Mike Dash
Office
McCardell Bicen Hall 281
Tel
(802) 443-5823
Email
mdash@middlebury.edu
Office Hours
Spring 2022: Mondays/Wednesdays 10:00am - 11:00am; Thursdays 11:00am - 12:00pm

Mike Dash is an Assistant Professor of Psychology at Middlebury College.  He arrived at Middlebury in 2014 after working as a post-doctoral fellow at Syracuse University.  He received a B.A. in Neuroscience from Kenyon College and a Ph.D. in Neuroscience from the University of Wisconsin.

Mike’s research focuses on elucidating the physiological, behavioral, and cognitive consequences of spontaneous brain activity.  The vast majority of brain activity appears to occur independently of a specific cognitive or behavioral task.  Although it is poorly understood why such extensive resources are dedicated to this task-independent activity, it is becoming increasingly clear that spontaneous brain activity can modulate brain function and even the physiology of the brain itself!  Consequently, our studies of spontaneous brain activity can help elucidate fundamental features of how our brains function.  Currently, the lab is investigating the effects of spontaneous activity on sleep, learning and memory, and cerebral metabolism.

Courses Taught

Course Description

Your Brain at College
You are embarking on a four-year journey in which the actions you take, material you study, and people you interact with will collectively produce lasting changes to your brain (and by extension, fundamentally alter who you are). Utilizing research from psychology and neuroscience, our course will explore a diverse set of mechanisms (e.g. sleep, learning/memory, emotion/stress) that contribute to persistent changes in brain structure and function. In doing so, you will develop 1) an appreciation for the complexity of the brain and 2) strategies to help your own brain successfully navigate the college experience. 3 hrs. sem.

Terms Taught

Fall 2020

Requirements

CW, SCI

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Course Description

Independent Research
Students enrolled in NSCI 0500 complete individual research projects involving laboratory or extensive library study on a topic chosen by the student and approved in advance by a NSCI faculty advisor. This course is not open to seniors; seniors should enroll in NSCI 0700. (Approval required)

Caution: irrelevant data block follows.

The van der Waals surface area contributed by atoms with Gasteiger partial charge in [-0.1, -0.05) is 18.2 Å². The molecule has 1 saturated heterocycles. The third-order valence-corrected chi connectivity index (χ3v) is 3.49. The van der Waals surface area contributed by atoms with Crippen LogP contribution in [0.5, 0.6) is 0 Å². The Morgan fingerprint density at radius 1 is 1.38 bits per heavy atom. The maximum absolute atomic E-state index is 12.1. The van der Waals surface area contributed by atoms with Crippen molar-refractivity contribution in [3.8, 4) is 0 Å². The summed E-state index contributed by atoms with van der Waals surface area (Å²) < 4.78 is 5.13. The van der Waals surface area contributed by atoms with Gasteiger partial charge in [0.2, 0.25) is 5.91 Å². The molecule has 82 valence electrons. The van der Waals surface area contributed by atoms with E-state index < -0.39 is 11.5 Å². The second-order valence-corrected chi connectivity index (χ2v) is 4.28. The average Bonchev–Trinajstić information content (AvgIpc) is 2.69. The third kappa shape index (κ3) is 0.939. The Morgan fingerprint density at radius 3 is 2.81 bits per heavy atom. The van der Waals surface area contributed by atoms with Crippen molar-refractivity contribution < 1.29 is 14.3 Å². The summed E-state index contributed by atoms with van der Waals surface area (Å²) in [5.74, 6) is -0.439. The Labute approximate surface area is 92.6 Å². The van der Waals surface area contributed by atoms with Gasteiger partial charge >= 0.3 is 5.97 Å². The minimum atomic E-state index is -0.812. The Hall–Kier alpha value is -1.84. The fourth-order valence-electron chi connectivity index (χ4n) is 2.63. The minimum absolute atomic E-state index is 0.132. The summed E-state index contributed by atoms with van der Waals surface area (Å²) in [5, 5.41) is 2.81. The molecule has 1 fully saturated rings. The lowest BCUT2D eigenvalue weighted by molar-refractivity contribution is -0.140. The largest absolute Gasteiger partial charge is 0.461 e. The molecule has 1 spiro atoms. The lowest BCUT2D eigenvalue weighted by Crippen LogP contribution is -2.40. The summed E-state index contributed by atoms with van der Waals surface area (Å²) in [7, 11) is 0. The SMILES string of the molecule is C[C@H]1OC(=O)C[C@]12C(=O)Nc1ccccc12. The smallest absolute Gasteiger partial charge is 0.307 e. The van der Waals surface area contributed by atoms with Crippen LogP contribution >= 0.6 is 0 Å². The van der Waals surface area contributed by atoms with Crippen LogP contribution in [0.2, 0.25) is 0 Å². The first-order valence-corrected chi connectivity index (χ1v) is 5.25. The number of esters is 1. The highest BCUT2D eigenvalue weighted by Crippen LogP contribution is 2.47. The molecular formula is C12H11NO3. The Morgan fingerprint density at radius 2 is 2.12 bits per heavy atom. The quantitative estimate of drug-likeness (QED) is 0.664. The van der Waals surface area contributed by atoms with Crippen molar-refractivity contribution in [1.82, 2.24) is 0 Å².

Terms Taught

Fall 2018, Winter 2019, Spring 2019, Fall 2019, Winter 2020, Spring 2020, Fall 2020, Winter 2021, Spring 2021, Fall 2021, Winter 2022, Spring 2022, Fall 2022, Winter 2023, Spring 2023

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Course Description

Senior Research
This course is for senior NSCI majors who plan to conduct one or more semesters of independent research, or who plan to complete preparatory work toward a senior thesis, such as researching and writing a thesis proposal as well as, if appropriate, collecting data that will form the basis for a senior thesis. Senior NSCI majors who plan to complete a senior thesis should register initially for NSCI 0700. Additional requirements may include participation in weekly meetings with advisors and/or lab groups and attending neuroscience seminars. (Approval required, open to seniors only)

Terms Taught

Fall 2018, Winter 2019, Spring 2019, Fall 2019, Winter 2020, Spring 2020, Fall 2020, Winter 2021, Spring 2021, Fall 2021, Winter 2022, Spring 2022, Fall 2022, Winter 2023, Spring 2023

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Course Description

Senior Thesis
Senior NSCI majors who have completed one or more terms of NSCI 0700, who have a GPA of 3.3 in their major courses, and who plan to complete a senior thesis should register for NSCI 0701 for the final semester of the senior thesis process. Students enrolled in NSCI 0701 write a thesis, give a public presentation of their research, and present an oral defense of the thesis before a committee of at least two Neuroscience faculty members. Faculty may recommend High honors in Neuroscience after considering the quality of these components of a student’s thesis and the student’s GPA in major courses. Additional requirements may include participation in weekly meetings with advisors and/or lab groups and attending neuroscience seminars. (NSCI 0700, Approval required)